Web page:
Inocência e perdão (HQN) (Portuguese Edition)

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Acho que preferi optar pelo esconder diante do desafio.

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Por que paredes? Isso pode ir crescendo e ficar maior do que o que podemos calcular. Ah, tipo assim Deixaram a frase do homem intocada por anos e eu venho aqui e altero ela Estou cansado. Lembro de uma briga Conheci outras pessoas assim. Nem lembro porque eu estava dizendo tudo isso. Fica comigo? Te amo, te amo muito Esses dias encontrei uma pessoas especial: amizade ainda vai salvar a minha vida Quanto tempo uma tempestade pode durar?

Uma tempestade pode durar.. Depois da tempestade ficamos mais fortes? Somos o que somos ou somos o que queremos ser?


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Se somos o que queremos ser, o que determina o nosso "querer" ser assim? Acho que eu gosto de pintar a mim mesmo de tons mais bonitos do que os reais. Strictly speaking, such mixture of categories of prisoners is discouraged under domestic law and international law, in order to protect detainees from more serious offenders. Secondly, the System exercises a disciplinary power in the shadows of the CR, constituting the ultimate sanction for prisoners who fail to comply with the CR regime and are returned to O Sistema.

The former is based within the CRs and is grounded on moral constraints created by family and pseudo-family relationships. The latter is located outside the CRs, and is represented by O Sistema whose coercive force is both symbolic and real. Within O Sistema violence by guards beatings, collective punishment, torture is routinized and banal.

The attitude of offenders in the mainstream prison system with respect to the CRs is ambivalent. When prisoners who are transferred back to O Sistema from the CRs after having committed some serious infraction, such as smuggling in drugs or attempting to escape, the reaction of their peers has been savage: some have been badly beaten, allegedly even killed. Therefore, few career criminals in the System have made cynical attempts to get transferred into a CR either to enjoy the better conditions or to make an escape attempt.

This is partly because they have no wish to abandon the prison subculture that constantly reinforces their master status and affords them more opportunities for criminal activity, and partly because if their deceit were discovered they understand the terrible price they would have to pay. Privatization by another name? To what extent can the success of the CRs be attributed to the involvement of civil society, through the participating NGO? Could similar results be achieved in state-run or privately run penal facilities? And do the CRs not just constitute a form of semi-privatization?

The major structural advantage of the private sector over the public sector in prison administration is that it is free from certain constraints in the management of resources. Employees contracted directly by the state authorities enjoy certain protections under Brazilian labour law, such as employment security [estabilidade] which makes them very hard to sack, even when they are clearly failing to fulfil their contracts. Whereas in many state-run prisons contracted staff, such as doctors, are often paid for services that they never provide, the CR NGOs have been able to replace staff who fail to work their hours.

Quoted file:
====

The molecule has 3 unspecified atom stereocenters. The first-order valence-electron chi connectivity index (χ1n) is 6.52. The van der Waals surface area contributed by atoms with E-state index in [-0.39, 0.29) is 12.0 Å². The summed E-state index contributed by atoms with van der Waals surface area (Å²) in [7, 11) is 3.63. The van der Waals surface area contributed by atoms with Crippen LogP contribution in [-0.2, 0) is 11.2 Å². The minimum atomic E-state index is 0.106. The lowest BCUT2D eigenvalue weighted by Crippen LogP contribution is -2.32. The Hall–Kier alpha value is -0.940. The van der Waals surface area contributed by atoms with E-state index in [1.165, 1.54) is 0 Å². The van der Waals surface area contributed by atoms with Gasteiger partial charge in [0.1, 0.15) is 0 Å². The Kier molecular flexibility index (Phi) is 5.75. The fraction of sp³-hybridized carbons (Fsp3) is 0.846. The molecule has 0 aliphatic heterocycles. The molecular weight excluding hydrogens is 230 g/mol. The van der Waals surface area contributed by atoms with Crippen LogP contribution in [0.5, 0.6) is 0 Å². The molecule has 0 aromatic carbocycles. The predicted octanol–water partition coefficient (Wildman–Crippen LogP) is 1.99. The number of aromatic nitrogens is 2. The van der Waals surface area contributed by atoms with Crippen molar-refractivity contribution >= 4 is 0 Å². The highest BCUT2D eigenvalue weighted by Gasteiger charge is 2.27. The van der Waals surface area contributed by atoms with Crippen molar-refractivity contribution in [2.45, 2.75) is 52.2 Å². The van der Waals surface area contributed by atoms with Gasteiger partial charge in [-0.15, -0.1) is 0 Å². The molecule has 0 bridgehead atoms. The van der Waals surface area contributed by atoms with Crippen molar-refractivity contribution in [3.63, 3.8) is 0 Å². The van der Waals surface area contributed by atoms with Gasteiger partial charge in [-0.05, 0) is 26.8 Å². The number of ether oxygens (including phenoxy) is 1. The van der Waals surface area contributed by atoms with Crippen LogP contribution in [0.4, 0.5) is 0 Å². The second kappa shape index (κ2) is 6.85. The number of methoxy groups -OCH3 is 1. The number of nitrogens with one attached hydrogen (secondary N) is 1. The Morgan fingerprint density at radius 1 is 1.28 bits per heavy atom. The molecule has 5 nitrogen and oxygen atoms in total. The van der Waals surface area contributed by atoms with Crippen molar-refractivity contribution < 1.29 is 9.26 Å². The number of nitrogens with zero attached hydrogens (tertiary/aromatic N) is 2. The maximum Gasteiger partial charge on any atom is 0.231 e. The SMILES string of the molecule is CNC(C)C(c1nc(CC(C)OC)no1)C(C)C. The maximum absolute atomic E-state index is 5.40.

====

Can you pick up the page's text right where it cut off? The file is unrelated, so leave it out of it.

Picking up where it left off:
Thus the NGOs are able to buy the cheapest and best quality goods food, furniture and other supplies from local suppliers thus contributing to the local economy and to switch suppliers when necessary. Advocates for private sector involvement argue that the costs will drop through economies of scale as more prisons come under private sector co-administration. However, the CR NGOs have driven down costs precisely because of their very localised level of operations and flexibility in purchasing. More importantly, the NGOs are non-profit making, and have moral leverage in obtaining free resources, such as donations of food or material.

The NGOs also respond to a completely different set of incentives. Whereas the private sector is presumed to be more efficient in pursuit of profit Cabral and Azevedo, , the NGOs take pride in their careful guardianship of resources, reinvesting any surplus in improved services to prisoners In fact, some CR NGOs have taken on purchasing for large penitentiaries in their vicinity.

In this, in theory, they have no real advantage over any other private company doing the same. The difference, however, is that NGOs are already embedded within the prison system due to their formal partnerships with the state, and subject to strict systems of accountability. Moreover, the relationship of the CR with the state prison authorities goes far beyond issues of cost-cutting and efficiency. Their links into the civil society networks of the local community forms a two way bridge that encourages prisoners and local population to see the walls of the CRs as less impenetrable than normal prisons.

Again, the types of private consortia involved in prison privatization will lack such linkages. Conventional criminal justice systems are state-centric. The State determines, through legislation, what is to be considered a crime, and those who break the rules are deemed to have wronged the State.

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Radical penologists have pointed out that this completely erases the actual victims of crime, whether these are individuals or whole communities living in fear and insecurity. However, whilst this is very positive from a social reintegration point of view, it brings the NGO into conflict with the State, which legally retains responsibility for the custody of the offender Christie, Moreover, the different branches of the State are also competing for disciplinary power over the prisoner.